In this post we will delve into a topic that can be confusing upon first glance, but ultimately can have a significant impact upon the reach and overall success of your email campaigns. By the end of this 10-minute read we hope that you will understand what sending domains are and whether or not a dedicated server or a shared server is best for your brand.
What are sending domains?
Sending domains are essentially the address of the warehouse from which your emails are sent, in a digital sense. A domain appears in the sender details found at the top of an email when it is delivered into an inbox, and this indicates the source of the email. In some instances it is shown as “sent on behalf of ” or “via klaviyomail.com” in the case of Klaviyo’s default setting. See below as an example of how these two aspects of an email appear in an inbox, where red denotes the sender and blue indicates the sending domain, green of course is the actual email address.
Dedicated vs Shared Domains
Images by Noah Silliman and Dominik Lalic
There is a subtle but significant difference between dedicated and shared sending domains. As a rule of thumb, most email sending platforms start new accounts out on a domain shared by a number of other accounts/senders. Let’s call it a team. Using a baseball metaphor, if one player (account) is not practicing proper sending techniques it brings down the whole team’s batting average. By the same stroke, the players (accounts) that are doing extremely well bring up that average.
On the flip side, a dedicated server is unique to a single account and therefore has a single reputation. Let’s use a different metaphor here and compare this to a solo runner. Their times are their own, the lows and highs are dictated by their actions. A dedicated sending domain affords full control over your email ecosystem, from using your own brand’s domain name to sender reputation. That means you can build your reputation without worrying about the potential negative impact from shared senders.
One caveat to dedicated domains is if you have a brand new domain or are just beginning the foray into email marketing. As a result your domain will not have an email sending reputation yet. Therefore, a dedicated domain must be taken with a grain of salt as email providers review domain age as well as sending reputation. One work-around is to conduct a warm-up period, so let’s delve into warming up domains.
Best Practices for “Warming Up” Domains
Image by Vadim Sadovski
Warm-up periods allow accounts to slowly introduce their sending domain to the world through messaging sent only to the most engaged users. This approach safeguards against bounces, unsubscribes and the like that would otherwise damage your overall rating. Best practices suggest warming up domains by sending to only engaged users for around a month or longer. The goal is to be conservative and intentional with your sending cadence while warming up an account.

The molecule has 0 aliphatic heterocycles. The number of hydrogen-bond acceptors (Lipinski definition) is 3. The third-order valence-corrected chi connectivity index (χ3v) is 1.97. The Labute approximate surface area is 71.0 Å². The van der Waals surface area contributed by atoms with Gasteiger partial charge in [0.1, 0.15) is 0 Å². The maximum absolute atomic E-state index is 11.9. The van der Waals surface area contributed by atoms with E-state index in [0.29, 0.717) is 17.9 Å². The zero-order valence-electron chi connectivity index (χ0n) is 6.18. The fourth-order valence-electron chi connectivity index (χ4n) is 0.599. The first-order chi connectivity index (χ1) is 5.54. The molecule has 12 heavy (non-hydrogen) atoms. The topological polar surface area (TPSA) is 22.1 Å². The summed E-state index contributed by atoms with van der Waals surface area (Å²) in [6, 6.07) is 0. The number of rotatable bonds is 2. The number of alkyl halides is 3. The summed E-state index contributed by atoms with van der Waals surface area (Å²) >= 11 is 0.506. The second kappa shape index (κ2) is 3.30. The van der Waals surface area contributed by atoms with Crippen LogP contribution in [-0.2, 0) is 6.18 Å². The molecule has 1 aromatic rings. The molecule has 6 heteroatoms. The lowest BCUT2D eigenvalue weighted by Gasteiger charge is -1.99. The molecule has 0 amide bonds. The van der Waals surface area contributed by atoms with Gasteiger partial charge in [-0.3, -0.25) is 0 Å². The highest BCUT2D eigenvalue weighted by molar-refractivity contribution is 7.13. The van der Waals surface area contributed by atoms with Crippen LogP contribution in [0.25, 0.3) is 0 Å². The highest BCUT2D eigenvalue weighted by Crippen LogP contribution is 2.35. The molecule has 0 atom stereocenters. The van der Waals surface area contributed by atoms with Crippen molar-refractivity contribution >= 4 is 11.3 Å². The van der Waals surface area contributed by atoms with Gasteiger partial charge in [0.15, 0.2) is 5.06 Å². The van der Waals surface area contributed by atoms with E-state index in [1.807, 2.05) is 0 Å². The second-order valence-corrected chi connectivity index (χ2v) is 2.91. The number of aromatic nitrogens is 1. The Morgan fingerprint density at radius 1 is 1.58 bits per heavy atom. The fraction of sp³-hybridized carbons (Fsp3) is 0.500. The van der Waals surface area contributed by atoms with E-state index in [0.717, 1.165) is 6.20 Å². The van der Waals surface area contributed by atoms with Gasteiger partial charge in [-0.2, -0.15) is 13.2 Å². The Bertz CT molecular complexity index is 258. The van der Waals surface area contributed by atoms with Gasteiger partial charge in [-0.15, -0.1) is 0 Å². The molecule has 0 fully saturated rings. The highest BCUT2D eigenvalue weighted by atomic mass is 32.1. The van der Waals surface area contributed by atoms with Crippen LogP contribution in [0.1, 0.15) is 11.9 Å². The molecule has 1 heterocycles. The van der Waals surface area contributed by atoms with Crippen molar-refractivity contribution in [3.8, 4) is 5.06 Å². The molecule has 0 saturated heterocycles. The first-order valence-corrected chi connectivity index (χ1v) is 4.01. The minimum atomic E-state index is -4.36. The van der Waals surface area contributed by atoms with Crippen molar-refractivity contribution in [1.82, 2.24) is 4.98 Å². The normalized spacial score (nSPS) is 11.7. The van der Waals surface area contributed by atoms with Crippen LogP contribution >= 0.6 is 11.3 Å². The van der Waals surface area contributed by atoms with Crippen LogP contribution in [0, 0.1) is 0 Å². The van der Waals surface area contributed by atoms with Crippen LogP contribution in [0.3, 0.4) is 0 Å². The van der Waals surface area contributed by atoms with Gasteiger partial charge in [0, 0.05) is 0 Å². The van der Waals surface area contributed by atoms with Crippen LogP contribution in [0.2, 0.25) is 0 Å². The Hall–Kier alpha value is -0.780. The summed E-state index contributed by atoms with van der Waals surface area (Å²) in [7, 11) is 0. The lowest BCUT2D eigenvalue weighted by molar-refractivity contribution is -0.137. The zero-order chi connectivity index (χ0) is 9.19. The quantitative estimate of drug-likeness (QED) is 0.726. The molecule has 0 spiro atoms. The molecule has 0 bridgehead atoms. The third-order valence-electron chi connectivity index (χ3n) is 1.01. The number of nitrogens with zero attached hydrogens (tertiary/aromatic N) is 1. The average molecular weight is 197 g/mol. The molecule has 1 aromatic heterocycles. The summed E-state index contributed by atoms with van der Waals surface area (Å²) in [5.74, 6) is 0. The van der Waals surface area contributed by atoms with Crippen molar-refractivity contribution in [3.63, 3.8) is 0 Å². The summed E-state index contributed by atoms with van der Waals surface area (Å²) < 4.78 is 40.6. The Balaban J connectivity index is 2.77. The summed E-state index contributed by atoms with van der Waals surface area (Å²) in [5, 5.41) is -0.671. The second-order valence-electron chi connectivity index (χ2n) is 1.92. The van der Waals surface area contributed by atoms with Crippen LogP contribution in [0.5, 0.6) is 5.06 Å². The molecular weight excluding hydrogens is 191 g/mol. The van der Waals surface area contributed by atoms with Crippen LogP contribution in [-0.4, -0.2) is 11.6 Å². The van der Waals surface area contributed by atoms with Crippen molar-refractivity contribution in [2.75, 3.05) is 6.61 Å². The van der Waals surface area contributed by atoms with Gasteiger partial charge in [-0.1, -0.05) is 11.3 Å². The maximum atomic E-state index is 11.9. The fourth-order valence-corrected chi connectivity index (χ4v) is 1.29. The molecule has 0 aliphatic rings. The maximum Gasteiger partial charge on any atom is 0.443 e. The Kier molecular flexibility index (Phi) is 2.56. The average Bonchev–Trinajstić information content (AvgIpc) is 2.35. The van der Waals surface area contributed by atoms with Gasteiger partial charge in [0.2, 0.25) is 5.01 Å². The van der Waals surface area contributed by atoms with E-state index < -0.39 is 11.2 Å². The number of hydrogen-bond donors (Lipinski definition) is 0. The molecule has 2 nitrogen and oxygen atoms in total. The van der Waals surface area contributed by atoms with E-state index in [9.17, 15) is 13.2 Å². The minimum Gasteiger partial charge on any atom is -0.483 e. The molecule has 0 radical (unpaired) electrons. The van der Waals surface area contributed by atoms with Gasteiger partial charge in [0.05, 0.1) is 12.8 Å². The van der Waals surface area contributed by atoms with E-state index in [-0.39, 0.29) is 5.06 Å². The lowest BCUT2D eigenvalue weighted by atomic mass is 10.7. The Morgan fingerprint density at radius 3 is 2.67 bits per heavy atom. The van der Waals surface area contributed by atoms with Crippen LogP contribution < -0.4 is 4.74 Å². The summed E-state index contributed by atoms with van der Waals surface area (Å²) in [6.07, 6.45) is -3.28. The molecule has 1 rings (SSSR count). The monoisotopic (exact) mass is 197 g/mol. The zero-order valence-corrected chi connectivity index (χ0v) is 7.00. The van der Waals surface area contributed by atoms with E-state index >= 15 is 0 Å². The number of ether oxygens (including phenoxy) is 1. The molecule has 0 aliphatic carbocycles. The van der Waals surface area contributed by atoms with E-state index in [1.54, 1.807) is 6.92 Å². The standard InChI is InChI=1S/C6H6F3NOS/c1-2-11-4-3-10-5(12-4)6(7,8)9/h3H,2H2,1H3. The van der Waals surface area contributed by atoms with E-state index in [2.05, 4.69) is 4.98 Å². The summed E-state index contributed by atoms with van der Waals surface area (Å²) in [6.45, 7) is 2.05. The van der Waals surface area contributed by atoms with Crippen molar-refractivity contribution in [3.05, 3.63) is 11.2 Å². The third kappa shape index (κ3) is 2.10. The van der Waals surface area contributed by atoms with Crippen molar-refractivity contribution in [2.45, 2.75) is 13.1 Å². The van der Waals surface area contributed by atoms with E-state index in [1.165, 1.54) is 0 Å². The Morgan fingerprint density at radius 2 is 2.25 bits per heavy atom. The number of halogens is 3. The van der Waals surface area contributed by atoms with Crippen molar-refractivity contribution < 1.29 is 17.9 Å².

The Warm-up Timeline
For your first two weeks, isolate your sending to a segment consisting of 30-days engaged users. A 30-day engaged segment is essentially users who have opened or clicked one or more emails that you have sent them previously, so it’s safe to assume they are actively engaged with your messaging. The goal of these first two weeks is to maintain open rates of 20% or higher. If results stay consistent, you can then ease back the throttle on engagement levels to a 60-day engaged segment for the second two weeks.
Finally, after a month of messaging and a 20% overall open rate, you can enter the last phase which is to expand to a 90-day engagement segment. After one to two weeks you should be able to begin sending to your entire list. If at any stage the open rates drop below 20%, it’s a good idea to revert back to the previous stage in order to maintain the 20% open rate benchmark. Being vigilant of your open rates and click rates is still key to ongoing email sending health. That is why we always suggest using a list-pruning method such as a sunset series. For more on list pruning, check out back in autumn for our post on the topic.
How to set up a dedicated sending domain
A key component of setting up a dedicated sending domain is the communication between your domain and the email sending platform. Generating records, a process in which a user adds information to their hosting domain platform to update their domain name system settings (DNS), requires access to your domain hosting and the set-up varies based on the email sending platform that you are using. Below are instructions from some of the top ESPs on the market on setting up a sending domain.
Both options of sending domains are viable strategies for your brand. Which you choose comes down to your budget, customer engagement and ability to maintain a reputable email sending ecosystem. At Foghorn Labs we have experience setting these up for our clients and aiding clients as they set up domains on their end. Either way, we’d love to become a part of your marketing strategy. Reach out to us if you are interested in having us become a part of your email and SMS marketing strategy.